The Accountability Blog

Tag: values

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Usually, when we run into a challenge, we focus most of our effort on changing what we do…and we make little or no effort to change the way we think. Yet the power of thinking far outstrips the effects of doing. It is only when we change the way we think that we change what we do in a sustainable way. This is a key principle of accountable leadership: Action always follows belief. If you

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Who You Are Is the Action You Take in Support of Your Purpose

Accountable leaders never tire of asking themselves a tough question: Who am I, really? They know the answer to that question is always going to be rooted, not in what they say about themselves, but in the actions that they choose to take. These leaders know their actions do one of two things: they either demonstrate full commitment to their chosen purpose in life … or they demonstrate commitment to something else. Recently, I was

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Building an Accountable Workplace Culture

One of the most common questions I hear from leaders is: How do we build an accountable workplace culture? The answer is simple…  but it is not easy. In fact, the answer to this question gives us a textbook example of why simple principles often take immense amounts of time, energy, and effort to implement. The simple answer is as follows. To build an accountable workplace culture, you first design it. How do you design

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The Attack on the Capitol: A Question of Character and Accountability

Here are some thoughts on accountability inspired by the attack on the Capitol yesterday. Accountable leaders in any field of endeavor, including politics, inevitably face questions of character. Our character is demonstrated by our decisions and our deeds over the long term, not by the words we throw out in the heat of the moment so we can look good when the cameras are rolling. Character, in other words, is a long-term play, it is

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Living the Values: The Key to Accountability in Trying Times

Accountable leaders know that the values of the organization must always connect to the actions and decisions of each and every team member. They also know that Respect has to be one of those values. If team members are not willing to treat each other with respect — whether that is over a political disagreement, a disagreement about how to redecorate the breakroom, or anything in between — then the accountable leader has to call time-out and make sure the value of Respect is restored.

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Collin Martin: A Study in Personal and Team Accountability

You may only dimly recall the name Collin Martin from a story that flashed by a while back…or you may have no idea at all who Collin Martin is or why he is important in any discussion of accountable leadership. That is about to change. A midfielder for the San Diego Loyal in the USL Championship soccer league, Martin did something remarkable in June of 2018: He came out publicly as gay. This made him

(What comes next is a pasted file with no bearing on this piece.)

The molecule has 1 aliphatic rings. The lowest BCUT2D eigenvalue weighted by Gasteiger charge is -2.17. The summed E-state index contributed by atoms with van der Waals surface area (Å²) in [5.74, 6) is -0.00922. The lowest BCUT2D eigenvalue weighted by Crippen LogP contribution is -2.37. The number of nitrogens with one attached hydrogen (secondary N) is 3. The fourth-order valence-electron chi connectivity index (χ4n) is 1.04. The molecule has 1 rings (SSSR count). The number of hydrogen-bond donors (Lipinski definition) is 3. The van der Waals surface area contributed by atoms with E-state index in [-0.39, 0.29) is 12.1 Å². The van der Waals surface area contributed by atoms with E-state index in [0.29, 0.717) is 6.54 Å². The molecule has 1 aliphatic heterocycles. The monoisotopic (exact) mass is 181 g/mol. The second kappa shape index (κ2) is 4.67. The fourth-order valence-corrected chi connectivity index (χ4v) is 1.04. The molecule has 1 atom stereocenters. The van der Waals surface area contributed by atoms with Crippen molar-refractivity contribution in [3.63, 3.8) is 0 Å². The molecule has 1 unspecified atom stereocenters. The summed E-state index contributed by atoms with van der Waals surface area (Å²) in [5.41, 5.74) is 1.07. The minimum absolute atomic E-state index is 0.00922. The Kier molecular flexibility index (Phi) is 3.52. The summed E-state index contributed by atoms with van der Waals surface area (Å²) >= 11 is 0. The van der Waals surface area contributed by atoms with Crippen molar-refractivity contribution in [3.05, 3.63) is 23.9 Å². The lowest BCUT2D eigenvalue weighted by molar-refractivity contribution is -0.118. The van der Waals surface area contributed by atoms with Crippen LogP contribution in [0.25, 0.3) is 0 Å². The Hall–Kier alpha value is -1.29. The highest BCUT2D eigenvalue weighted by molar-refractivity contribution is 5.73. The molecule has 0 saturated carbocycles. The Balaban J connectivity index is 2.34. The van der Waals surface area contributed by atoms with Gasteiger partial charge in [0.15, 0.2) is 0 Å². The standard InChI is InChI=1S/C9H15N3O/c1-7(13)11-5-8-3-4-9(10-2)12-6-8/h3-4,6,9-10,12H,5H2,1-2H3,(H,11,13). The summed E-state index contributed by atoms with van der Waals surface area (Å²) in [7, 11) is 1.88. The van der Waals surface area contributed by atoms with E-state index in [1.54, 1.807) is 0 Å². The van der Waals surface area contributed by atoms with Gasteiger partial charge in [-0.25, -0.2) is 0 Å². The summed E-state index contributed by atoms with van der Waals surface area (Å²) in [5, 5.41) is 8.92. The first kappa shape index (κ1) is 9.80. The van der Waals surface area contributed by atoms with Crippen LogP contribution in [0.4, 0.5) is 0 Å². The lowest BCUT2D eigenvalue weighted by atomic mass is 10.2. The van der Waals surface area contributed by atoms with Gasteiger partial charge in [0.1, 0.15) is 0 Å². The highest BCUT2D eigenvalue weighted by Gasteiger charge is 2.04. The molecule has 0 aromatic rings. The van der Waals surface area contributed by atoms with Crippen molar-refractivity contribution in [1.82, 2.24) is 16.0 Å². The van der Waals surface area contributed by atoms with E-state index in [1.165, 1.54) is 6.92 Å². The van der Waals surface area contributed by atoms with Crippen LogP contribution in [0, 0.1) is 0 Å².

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Corporate Culture: Accountability Means Acting on What You Stand For

How do you build an accountable corporate culture? Microsoft just gave us all a lesson. If you go to Microsoft’s website and take a look at their corporate values, you will come across this powerful sentence: We recognize privacy as a fundamental human right. Inspiring…but there is a potential problem. Just posting those words is not enough to build or sustain a corporate culture that features commitments that support this value. That takes more than

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No Voice…No Accountability

Houston Astros owner and chairman Jim Crane fired the team’s manager and general manager after Major League Baseball found the Astros illegally created a system the sole and communicated the opposing teams’ pitching signs during their 2017 championship season. Accountability was lacking on the side of those fired but the owner showed his accountability immediately.

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Corporate Values: No Such Thing as “Aspirational Values”

I work with a lot of senior corporate leaders. One of the things I notice is that some of them are a little confused about the concept of corporate values. They often talk about personal and corporate values in the abstract, almost as hypothetical behaviors attitudes, as though their personal and corporate values were some far-off destination they were hoping, someday, to reach. They may say they have values in different categories, one of which

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